The literal nature of Sabbathkeeping is indicated also by the following verse which speaks of the cessation from work as representing entering into God’s rest. "For whoever enters God’s rest also ceases from his labors as God did from his" (Heb 4:10). The majority of commentators interpret the cessation from work of Hebrews 4:10 in a figurative sense as "abstention from servile work," meaning sinful activities. Thus, Christian Sabbathkeeping means not the interruption of daily work on the seventh day, but the abstention from sinful acts at all times. In other words, "New Covenant" believers experience the Sabbath rest not as a physical cessation from work on the seventh day but as a spiritual salvation rest every day. As Ratzlaff puts it, "The New Covenant believer is to rejoice in God’s rest continually."58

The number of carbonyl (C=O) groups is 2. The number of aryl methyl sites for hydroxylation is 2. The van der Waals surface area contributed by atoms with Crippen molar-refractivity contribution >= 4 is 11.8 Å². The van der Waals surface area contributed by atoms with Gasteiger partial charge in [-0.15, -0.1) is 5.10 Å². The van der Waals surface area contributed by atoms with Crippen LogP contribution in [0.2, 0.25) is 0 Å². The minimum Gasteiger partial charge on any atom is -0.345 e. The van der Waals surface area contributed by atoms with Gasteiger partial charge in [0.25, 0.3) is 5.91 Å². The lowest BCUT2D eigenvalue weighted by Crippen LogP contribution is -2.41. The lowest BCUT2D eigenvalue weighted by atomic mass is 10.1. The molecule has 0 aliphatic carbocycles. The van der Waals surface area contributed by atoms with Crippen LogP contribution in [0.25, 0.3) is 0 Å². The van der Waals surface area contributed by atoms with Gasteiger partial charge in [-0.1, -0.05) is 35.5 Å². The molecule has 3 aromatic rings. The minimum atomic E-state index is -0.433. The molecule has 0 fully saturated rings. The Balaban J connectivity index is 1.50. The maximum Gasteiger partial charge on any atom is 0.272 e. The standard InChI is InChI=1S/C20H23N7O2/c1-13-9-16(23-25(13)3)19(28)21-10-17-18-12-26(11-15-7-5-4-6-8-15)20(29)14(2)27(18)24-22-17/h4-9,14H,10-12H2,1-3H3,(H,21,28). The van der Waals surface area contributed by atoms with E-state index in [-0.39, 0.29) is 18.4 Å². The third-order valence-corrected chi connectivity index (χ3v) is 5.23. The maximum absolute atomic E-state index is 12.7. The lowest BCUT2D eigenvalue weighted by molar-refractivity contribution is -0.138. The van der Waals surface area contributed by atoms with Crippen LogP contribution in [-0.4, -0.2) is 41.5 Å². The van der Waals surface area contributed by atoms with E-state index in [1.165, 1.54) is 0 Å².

To support this view, appeal is made to the reference in Hebrews to "dead works" (Heb 6:1; 9:14). Such a concept, however, cannot be read back into Hebrews 4:10 where a comparison is made between the divine and the human cessation from "works." It is absurd to think that God ceased from "sinful deeds." The point of the analogy is simply that as God ceased on the seventh day from His creation work, so believers are to cease on the same day from their labors. This is a simple statement of the nature of Sabbathkeeping which essentially involves cessation from works.